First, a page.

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Utah football notes: WR Ryan Petersen goes from MUSS game MVP to walk-on (video)

Published August 11, 2014 3:29 pm
This is an archived article that was published on sltrib.com in 2014, and information in the article may be outdated. It is provided only for personal research purposes and may not be reprinted.

Recruiting is Job 1, as they like to say, and Utah's coaches travel from coast to coast in search of the best available athletes.

Most times.

In wide receiver Ryan Petersen's case, they didn't have to leave the stadium.

Petersen was named the MVP in the last two MUSS flag-football games, held before the Red-White spring game at Rice-Eccles, so Kyle Whittingham asked him to work out and lift with the team this summer. The Twin Falls native took him up on it, and now he's one of 19 new walk-ons on the 105-man fall camp roster.

"He's fast," Whittingham said. "He's got quickness to him, and so we invited him out, and he's doing a nice job and he may show up on special teams. We'll see what happens."

A 5'11 senior, Petersen hasn't played organized tackle football since high school. Back then he was a middle linebacker, and he had to hang up his cleats after a pair of knee injuries.

His new team rates a tad better than the old MUSS gangmates, he says.

"It's a whole new world. These guys are incredible athletes — really, at any position —and this is one of the best conferences in college football. ... Jumping straight into that has been a huge eye-opener for me, but I've enjoyed it."

Petersen has also played club baseball at the U. and for a men's basketball team that scrimmages against the varsity Utah women.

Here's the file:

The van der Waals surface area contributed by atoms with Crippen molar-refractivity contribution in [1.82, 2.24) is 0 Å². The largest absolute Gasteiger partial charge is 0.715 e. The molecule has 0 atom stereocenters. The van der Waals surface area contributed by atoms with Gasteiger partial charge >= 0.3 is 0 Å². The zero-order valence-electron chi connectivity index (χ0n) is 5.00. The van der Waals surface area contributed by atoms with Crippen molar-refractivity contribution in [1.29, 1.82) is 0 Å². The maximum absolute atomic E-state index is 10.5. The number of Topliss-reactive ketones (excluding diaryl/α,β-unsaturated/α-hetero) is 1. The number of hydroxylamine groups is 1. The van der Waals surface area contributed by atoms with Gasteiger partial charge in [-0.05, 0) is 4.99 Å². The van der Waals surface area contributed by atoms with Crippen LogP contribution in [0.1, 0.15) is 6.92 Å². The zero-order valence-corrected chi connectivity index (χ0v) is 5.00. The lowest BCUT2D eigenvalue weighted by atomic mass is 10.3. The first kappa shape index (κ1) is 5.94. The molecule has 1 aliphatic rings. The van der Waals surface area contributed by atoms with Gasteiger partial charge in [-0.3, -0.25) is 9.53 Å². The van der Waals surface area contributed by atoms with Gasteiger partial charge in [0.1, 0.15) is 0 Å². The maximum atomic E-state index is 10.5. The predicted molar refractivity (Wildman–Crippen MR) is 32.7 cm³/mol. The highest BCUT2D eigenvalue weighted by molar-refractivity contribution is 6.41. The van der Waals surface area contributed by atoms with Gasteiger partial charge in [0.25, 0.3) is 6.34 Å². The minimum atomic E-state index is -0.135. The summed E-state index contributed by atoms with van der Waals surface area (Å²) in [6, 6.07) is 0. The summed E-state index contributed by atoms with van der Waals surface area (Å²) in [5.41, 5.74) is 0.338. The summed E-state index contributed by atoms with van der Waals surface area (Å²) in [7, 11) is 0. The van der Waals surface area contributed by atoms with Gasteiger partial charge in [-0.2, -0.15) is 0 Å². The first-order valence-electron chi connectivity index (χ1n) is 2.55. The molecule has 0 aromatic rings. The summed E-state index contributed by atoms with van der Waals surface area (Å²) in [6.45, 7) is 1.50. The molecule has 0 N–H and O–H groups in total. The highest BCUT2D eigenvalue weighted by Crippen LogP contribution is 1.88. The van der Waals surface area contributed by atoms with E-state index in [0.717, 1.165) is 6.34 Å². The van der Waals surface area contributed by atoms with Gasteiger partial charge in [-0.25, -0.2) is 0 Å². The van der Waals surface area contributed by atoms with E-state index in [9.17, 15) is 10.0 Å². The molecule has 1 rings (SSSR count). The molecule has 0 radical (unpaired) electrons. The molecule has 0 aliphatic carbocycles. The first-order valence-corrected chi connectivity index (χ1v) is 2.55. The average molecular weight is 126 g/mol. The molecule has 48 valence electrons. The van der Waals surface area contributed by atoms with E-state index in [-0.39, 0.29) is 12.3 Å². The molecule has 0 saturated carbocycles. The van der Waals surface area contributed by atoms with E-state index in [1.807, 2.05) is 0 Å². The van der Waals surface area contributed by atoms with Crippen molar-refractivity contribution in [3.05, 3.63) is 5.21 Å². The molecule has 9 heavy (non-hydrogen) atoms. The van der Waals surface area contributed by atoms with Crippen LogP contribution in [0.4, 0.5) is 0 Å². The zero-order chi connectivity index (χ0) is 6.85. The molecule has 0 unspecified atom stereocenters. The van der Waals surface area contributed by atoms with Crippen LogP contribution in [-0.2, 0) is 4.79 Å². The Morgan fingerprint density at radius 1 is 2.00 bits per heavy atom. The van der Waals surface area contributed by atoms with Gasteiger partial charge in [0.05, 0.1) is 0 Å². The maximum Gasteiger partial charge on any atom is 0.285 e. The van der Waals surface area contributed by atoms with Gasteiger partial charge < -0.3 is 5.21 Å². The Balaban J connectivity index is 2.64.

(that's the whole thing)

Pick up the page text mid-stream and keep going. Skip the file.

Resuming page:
Youth movement • Youth abounds on the defensive side of a new depth chart released Monday, with four freshmen gracing the two-deep.

Lowell Lotulelei, younger brother of all-everything Star, becomes co-starter at nose tackle with Sese Ianu and Stevie Tu'ikolovatu. Travonne Hobbs is a co-backup at corner with sophomore Mo Talley. And safeties Marcus Williams and Andre Godfrey are back-ups at the free and strong spots, respectively.

Meanwhile, sophomore Reginald Porter continues to occupy a No. 1 slot (splitting it with senior Davion Orphey) after standout play throughout the first week.

"Reggie Porter's playing the best football that he's played since he's been here," Whittingham said. "He's completely dialed in and focused."

Sophomore Brian Allen also earned a mention on the strong safety two-deep — which is not too shabby given that he was a wide receiver through spring ball.

The other defensive tackle position is another logjam, with Viliseni Fauonuku, Filipo Mokofisi and Clint Shepard co-starting. That's six co-starters at two spots, and Whittingham indicated after practice that fans might see a defensive tackle rotation when the season kicks off.


Depth thoughts • Also of interest on the new two-deep (we think), is that Isaac Asiata is penciled in at right guard, while J.J. Dielman gets the nod at starting right tackle — followed by true freshman Jackson Barton.

Dielman has drawn repeated praise from coaches for his footwork and athleticism, but this battle may be far from over.

In fact, Monday practice again saw Asiata getting some time at right tackle with Salesia Uhatafe at right guard, which Whittingham has mentioned as a possible right-side solution. Marc Pouvave and Andrew Albers are also expected to be in the mix.

Whittingham said Monday that he hopes the right side gets puzzled out by the end of Week Two, so his starting five has some time to gel before the opener against Idaho State.

It was noteworthy, too, that junior running back Devontae Booker was absent from the two-deep behind Bubba Poole and redshirt freshman Troy McCormick. Booker fumbled in Friday's practice, and this may have been his punishment.

"Devontae has got a ton of upside, but he put the ball on the ground," Whittingham said Monday. "Cannot put the ball on the ground."